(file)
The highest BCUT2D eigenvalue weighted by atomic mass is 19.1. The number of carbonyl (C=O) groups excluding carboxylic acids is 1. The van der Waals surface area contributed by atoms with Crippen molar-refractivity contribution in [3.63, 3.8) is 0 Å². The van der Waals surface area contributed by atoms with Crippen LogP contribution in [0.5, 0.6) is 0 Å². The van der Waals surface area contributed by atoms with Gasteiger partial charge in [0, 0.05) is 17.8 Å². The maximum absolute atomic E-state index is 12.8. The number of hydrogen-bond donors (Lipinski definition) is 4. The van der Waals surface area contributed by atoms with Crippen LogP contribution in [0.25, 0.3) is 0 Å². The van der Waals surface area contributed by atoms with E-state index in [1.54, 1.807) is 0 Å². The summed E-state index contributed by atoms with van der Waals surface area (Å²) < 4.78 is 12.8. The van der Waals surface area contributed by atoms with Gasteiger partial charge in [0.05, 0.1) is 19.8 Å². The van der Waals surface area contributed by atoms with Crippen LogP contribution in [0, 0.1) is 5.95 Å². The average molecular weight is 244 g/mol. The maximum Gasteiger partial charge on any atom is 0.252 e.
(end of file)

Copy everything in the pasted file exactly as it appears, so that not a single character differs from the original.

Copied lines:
The highest BCUT2D eigenvalue weighted by atomic mass is 19.1. The number of carbonyl (C=O) groups excluding carboxylic acids is 1. The van der Waals surface area contributed by atoms with Crippen molar-refractivity contribution in [3.63, 3.8) is 0 Å². The van der Waals surface area contributed by atoms with Crippen LogP contribution in [0.5, 0.6) is 0 Å². The van der Waals surface area contributed by atoms with Gasteiger partial charge in [0, 0.05) is 17.8 Å². The maximum absolute atomic E-state index is 12.8. The number of hydrogen-bond donors (Lipinski definition) is 4. The van der Waals surface area contributed by atoms with Crippen LogP contribution in [0.25, 0.3) is 0 Å². The van der Waals surface area contributed by atoms with E-state index in [1.54, 1.807) is 0 Å². The summed E-state index contributed by atoms with van der Waals surface area (Å²) < 4.78 is 12.8. The van der Waals surface area contributed by atoms with Gasteiger partial charge in [0.05, 0.1) is 19.8 Å². The van der Waals surface area contributed by atoms with Crippen LogP contribution in [0, 0.1) is 5.95 Å². The average molecular weight is 244 g/mol. The maximum Gasteiger partial charge on any atom is 0.252 e.